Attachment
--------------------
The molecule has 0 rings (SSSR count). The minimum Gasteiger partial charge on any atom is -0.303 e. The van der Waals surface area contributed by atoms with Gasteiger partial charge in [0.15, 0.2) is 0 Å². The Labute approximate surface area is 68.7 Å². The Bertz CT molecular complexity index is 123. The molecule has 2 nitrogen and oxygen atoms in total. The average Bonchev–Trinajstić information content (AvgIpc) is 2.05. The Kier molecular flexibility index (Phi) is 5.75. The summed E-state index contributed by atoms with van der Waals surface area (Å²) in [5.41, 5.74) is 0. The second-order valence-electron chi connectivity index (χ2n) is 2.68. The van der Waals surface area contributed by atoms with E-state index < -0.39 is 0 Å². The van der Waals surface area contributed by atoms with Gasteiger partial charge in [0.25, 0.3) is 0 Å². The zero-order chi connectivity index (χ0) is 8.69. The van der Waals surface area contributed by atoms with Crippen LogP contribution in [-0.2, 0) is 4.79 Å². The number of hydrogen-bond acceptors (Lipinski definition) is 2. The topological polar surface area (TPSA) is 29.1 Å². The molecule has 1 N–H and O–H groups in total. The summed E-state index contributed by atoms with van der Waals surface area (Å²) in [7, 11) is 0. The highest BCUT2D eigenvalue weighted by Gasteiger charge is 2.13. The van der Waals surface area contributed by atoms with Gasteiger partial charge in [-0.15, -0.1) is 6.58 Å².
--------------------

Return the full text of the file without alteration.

The molecule has 0 rings (SSSR count). The minimum Gasteiger partial charge on any atom is -0.303 e. The van der Waals surface area contributed by atoms with Gasteiger partial charge in [0.15, 0.2) is 0 Å². The Labute approximate surface area is 68.7 Å². The Bertz CT molecular complexity index is 123. The molecule has 2 nitrogen and oxygen atoms in total. The average Bonchev–Trinajstić information content (AvgIpc) is 2.05. The Kier molecular flexibility index (Phi) is 5.75. The summed E-state index contributed by atoms with van der Waals surface area (Å²) in [5.41, 5.74) is 0. The second-order valence-electron chi connectivity index (χ2n) is 2.68. The van der Waals surface area contributed by atoms with E-state index < -0.39 is 0 Å². The van der Waals surface area contributed by atoms with Gasteiger partial charge in [0.25, 0.3) is 0 Å². The zero-order chi connectivity index (χ0) is 8.69. The van der Waals surface area contributed by atoms with Crippen LogP contribution in [-0.2, 0) is 4.79 Å². The number of hydrogen-bond acceptors (Lipinski definition) is 2. The topological polar surface area (TPSA) is 29.1 Å². The molecule has 1 N–H and O–H groups in total. The summed E-state index contributed by atoms with van der Waals surface area (Å²) in [7, 11) is 0. The highest BCUT2D eigenvalue weighted by Gasteiger charge is 2.13. The van der Waals surface area contributed by atoms with Gasteiger partial charge in [-0.15, -0.1) is 6.58 Å².